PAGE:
New arrivals have consisted mainly of steady but unspectacular J. League stalwarts, but in reality the most important business will be done in the summer transfer market.
Whether Kiyotake decides to use that opportunity to leave for Europe — as Shinji Kagawa and Takashi Inui have done before him — could make or break Cerezo’s season.
Last season: 13th
Omiya’s season ventured into farcical territory last year without a single home win until late August, but some impressive offseason reinforcements offer fresh hope for the new campaign.
The arrival from Albirex Niigata of quicksilver attacker Cho Young Cheol — one of the best young talents in the J. League -is a real coup, and if the 22-year-old South Korean can quickly establish a rapport with striker Rafael, fans at Nack5 Stadium will not have to wait until the summer for something to celebrate.
Brazilian midfielder Carlinhos Paraiba also comes highly rated, and with players like Kota Ueda and Keigo Higashi already on board, Omiya certainly has the potential to fulfill its long-held desire of a first-ever top-half finish.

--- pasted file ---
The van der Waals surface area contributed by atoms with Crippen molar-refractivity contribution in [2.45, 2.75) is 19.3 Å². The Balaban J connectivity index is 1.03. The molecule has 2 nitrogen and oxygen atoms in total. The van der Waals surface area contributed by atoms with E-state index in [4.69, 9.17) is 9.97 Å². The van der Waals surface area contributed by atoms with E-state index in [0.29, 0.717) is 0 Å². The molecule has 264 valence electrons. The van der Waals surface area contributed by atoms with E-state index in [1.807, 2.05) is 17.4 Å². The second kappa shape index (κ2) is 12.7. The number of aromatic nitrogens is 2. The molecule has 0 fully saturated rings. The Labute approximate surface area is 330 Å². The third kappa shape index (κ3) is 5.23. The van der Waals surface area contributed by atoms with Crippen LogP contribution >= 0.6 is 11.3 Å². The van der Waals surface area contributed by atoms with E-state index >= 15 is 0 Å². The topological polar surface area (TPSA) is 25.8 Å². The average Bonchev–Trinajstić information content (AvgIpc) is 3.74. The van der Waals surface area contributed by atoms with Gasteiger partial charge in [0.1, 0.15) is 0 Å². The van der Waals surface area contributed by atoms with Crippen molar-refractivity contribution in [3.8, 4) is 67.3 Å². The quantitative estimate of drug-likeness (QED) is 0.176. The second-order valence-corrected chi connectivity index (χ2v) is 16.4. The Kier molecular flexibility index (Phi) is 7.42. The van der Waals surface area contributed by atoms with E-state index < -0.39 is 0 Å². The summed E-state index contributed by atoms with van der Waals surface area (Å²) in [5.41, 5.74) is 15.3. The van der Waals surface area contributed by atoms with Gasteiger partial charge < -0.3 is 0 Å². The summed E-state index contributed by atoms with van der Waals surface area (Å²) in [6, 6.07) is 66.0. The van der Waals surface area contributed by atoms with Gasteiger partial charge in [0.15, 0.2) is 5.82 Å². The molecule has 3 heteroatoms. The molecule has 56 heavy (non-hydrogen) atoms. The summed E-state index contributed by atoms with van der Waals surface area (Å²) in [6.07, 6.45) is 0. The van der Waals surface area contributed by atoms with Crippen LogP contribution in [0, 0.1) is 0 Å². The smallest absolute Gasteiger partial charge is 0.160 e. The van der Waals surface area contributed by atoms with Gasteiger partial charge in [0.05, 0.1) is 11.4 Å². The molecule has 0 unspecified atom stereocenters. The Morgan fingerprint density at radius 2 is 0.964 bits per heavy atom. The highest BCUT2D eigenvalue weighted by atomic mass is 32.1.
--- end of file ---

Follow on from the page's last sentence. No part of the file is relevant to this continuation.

Manager Jun Suzuki is not universally popular among the Ardija supporters, and frustration at the club’s serial underachievement is high.
If the planets align for Omiya, though, this could be the year to break that cycle.
Last season: 14th
There is surely a limit to how many times Albirex can survive losing their best players over the winter, and after another harsh time in the transfer market, the coming season will provide a stern test of the Hokuriku club’s resilience.